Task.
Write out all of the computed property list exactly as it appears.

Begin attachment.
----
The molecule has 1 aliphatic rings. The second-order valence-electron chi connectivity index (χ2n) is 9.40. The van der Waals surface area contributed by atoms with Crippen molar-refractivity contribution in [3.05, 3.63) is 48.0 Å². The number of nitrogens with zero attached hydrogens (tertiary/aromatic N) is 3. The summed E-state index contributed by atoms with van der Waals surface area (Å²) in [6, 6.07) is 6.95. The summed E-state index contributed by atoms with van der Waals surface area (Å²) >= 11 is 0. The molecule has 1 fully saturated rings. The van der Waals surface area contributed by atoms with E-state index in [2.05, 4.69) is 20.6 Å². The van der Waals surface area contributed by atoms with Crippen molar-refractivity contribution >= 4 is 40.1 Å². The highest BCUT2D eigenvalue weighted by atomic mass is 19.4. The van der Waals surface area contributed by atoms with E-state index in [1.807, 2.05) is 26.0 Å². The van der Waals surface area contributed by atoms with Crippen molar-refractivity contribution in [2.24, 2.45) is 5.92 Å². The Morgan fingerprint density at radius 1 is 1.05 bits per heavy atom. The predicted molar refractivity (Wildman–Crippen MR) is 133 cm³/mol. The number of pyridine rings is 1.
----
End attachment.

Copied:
The molecule has 1 aliphatic rings. The second-order valence-electron chi connectivity index (χ2n) is 9.40. The van der Waals surface area contributed by atoms with Crippen molar-refractivity contribution in [3.05, 3.63) is 48.0 Å². The number of nitrogens with zero attached hydrogens (tertiary/aromatic N) is 3. The summed E-state index contributed by atoms with van der Waals surface area (Å²) in [6, 6.07) is 6.95. The summed E-state index contributed by atoms with van der Waals surface area (Å²) >= 11 is 0. The molecule has 1 fully saturated rings. The van der Waals surface area contributed by atoms with E-state index in [2.05, 4.69) is 20.6 Å². The van der Waals surface area contributed by atoms with Crippen molar-refractivity contribution >= 4 is 40.1 Å². The highest BCUT2D eigenvalue weighted by atomic mass is 19.4. The van der Waals surface area contributed by atoms with E-state index in [1.807, 2.05) is 26.0 Å². The van der Waals surface area contributed by atoms with Crippen molar-refractivity contribution in [2.24, 2.45) is 5.92 Å². The Morgan fingerprint density at radius 1 is 1.05 bits per heavy atom. The predicted molar refractivity (Wildman–Crippen MR) is 133 cm³/mol. The number of pyridine rings is 1.